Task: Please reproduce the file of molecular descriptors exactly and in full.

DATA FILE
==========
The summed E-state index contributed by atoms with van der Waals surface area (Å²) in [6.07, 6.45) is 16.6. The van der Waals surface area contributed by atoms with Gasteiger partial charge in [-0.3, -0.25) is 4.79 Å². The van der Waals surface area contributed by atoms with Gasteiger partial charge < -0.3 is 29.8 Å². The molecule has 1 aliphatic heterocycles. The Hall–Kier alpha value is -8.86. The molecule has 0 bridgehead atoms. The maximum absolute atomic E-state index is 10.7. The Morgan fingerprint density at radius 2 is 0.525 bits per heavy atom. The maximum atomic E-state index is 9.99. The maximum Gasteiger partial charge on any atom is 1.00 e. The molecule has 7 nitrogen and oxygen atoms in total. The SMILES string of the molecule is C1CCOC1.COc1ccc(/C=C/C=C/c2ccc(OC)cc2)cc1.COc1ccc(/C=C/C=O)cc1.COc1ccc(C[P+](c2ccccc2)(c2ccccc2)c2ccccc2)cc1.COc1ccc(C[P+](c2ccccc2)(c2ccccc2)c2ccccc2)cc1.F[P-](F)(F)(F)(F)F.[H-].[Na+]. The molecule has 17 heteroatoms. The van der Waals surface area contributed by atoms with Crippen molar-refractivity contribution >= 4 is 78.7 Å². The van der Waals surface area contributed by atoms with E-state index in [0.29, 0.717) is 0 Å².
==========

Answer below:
The summed E-state index contributed by atoms with van der Waals surface area (Å²) in [6.07, 6.45) is 16.6. The van der Waals surface area contributed by atoms with Gasteiger partial charge in [-0.3, -0.25) is 4.79 Å². The van der Waals surface area contributed by atoms with Gasteiger partial charge < -0.3 is 29.8 Å². The molecule has 1 aliphatic heterocycles. The Hall–Kier alpha value is -8.86. The molecule has 0 bridgehead atoms. The maximum absolute atomic E-state index is 10.7. The Morgan fingerprint density at radius 2 is 0.525 bits per heavy atom. The maximum atomic E-state index is 9.99. The maximum Gasteiger partial charge on any atom is 1.00 e. The molecule has 7 nitrogen and oxygen atoms in total. The SMILES string of the molecule is C1CCOC1.COc1ccc(/C=C/C=C/c2ccc(OC)cc2)cc1.COc1ccc(/C=C/C=O)cc1.COc1ccc(C[P+](c2ccccc2)(c2ccccc2)c2ccccc2)cc1.COc1ccc(C[P+](c2ccccc2)(c2ccccc2)c2ccccc2)cc1.F[P-](F)(F)(F)(F)F.[H-].[Na+]. The molecule has 17 heteroatoms. The van der Waals surface area contributed by atoms with Crippen molar-refractivity contribution >= 4 is 78.7 Å². The van der Waals surface area contributed by atoms with E-state index in [0.29, 0.717) is 0 Å².